Thursday, June 20, 2013
Did Harper Deal BlackBerry a Body Blow?
Is there anything Stephen Harper won't do to degrade his office and our country? Time and again Harper reveals his chronic dark, gutter side. The man has the integrity and instincts of a pimp.
I don't know where Harper's bottom line is. I don't even know that he has such a thing. Perhaps the floor for this character is his sense of plausible deniability. If his base, his core of supporters, are willing to believe him or even just give him the benefit of the doubt, it's a green light for Steve to indulge his instincts.
At times Harper's misfits, or in Tory lexicon his "cabinet", behave like frat boys on a bender. It's as though they just can't wait to get in with the Big Boys, especially the Americans and the Brits. Now there are indications we did just that in 2009 when it was decided to spy on delegates to the G20 summit.
Leaked documents suggest Canada helped the United States and Britain spy on participants at the London G20 summit four years ago.
Britain's Guardian newspaper says spies monitored the computers and intercepted the phone calls of foreign politicians and officials at two G20 meetings in London in 2009.
The newspaper says the effort included penetration of delegates' BlackBerry smartphones to monitor their email messages and calls.
The Guardian published PowerPoint slides describing the operation, including one featuring the emblem of the Communications Security Establishment, Canada's electronic eavesdropping agency, known as CSEC.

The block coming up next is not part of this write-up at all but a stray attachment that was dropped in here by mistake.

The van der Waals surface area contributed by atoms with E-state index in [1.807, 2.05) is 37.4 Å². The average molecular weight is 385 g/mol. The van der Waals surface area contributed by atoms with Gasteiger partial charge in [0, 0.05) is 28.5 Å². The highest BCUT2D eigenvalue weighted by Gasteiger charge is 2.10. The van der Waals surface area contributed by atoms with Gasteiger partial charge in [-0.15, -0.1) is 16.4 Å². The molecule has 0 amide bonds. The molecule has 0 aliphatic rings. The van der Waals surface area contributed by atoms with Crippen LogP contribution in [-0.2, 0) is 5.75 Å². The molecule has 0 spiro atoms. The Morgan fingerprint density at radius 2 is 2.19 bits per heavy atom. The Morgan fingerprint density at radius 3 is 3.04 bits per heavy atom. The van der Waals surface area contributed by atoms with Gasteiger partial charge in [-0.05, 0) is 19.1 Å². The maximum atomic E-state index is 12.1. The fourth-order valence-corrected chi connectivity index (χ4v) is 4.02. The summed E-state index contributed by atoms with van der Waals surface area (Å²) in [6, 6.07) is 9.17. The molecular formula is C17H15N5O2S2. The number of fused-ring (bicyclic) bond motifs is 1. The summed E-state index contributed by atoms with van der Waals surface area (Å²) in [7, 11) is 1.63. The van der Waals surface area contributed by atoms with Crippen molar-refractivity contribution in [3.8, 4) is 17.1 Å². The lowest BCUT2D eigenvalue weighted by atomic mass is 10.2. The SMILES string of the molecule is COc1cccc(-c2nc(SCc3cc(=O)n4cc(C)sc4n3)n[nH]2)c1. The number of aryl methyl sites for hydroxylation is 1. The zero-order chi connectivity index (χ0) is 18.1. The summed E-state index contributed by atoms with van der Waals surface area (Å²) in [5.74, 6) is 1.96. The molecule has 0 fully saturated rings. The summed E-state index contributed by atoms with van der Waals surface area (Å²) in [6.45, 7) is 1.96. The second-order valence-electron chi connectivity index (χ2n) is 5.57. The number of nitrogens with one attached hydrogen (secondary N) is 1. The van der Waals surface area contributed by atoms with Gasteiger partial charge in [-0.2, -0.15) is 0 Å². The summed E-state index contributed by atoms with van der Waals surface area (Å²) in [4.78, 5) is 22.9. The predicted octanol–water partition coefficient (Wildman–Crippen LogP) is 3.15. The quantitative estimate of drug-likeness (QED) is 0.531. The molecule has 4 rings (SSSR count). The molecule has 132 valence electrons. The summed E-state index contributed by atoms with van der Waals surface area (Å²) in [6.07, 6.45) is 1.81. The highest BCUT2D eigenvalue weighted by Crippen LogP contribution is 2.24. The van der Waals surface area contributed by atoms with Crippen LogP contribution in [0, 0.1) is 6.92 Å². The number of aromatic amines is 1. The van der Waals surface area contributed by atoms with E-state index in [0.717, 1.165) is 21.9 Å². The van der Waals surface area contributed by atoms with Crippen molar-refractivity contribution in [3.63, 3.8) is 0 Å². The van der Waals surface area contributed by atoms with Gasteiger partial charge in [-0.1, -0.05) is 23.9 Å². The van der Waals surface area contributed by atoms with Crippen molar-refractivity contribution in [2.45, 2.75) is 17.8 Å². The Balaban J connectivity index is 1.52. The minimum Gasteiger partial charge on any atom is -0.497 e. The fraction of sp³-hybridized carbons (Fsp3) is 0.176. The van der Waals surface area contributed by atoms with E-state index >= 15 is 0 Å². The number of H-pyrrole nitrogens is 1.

It appears alongside the logos of key allies — the U.S. National Security Agency and Britain's Government Communications Headquarters — as well as an icon labelled Joint Apps.
The Guardian says special Internet cafes were set up in 2009, allowing authorities to install an email interception program and key-logging software to spy on delegates' computer use. In addition, a team of analysts had access to summaries of phone calls.
The Turkish finance minister and Russian leader Dmitry Medvedev were singled out for special attention, the paper reported, and it appears information was passed to British cabinet ministers.
"Delivered messages to analysts during the G20 in near real-time," reads the slide with the CSEC logo.
"Provided timely information to UK ministers."
A CSEC spokesman had no immediate comment Tuesday.
There was a long time, pre-Harper, when Canada enjoyed - and reaped the rewards of - a hard-earned reputation for independence and fair play on the world stage. That's over and what have we gained for becoming the American's underling? Apparently less than nothing.
Did we go to this G20 summit ready to deliver up the secrets to Blackberry's vaunted encryption technology, its last remaining key selling point?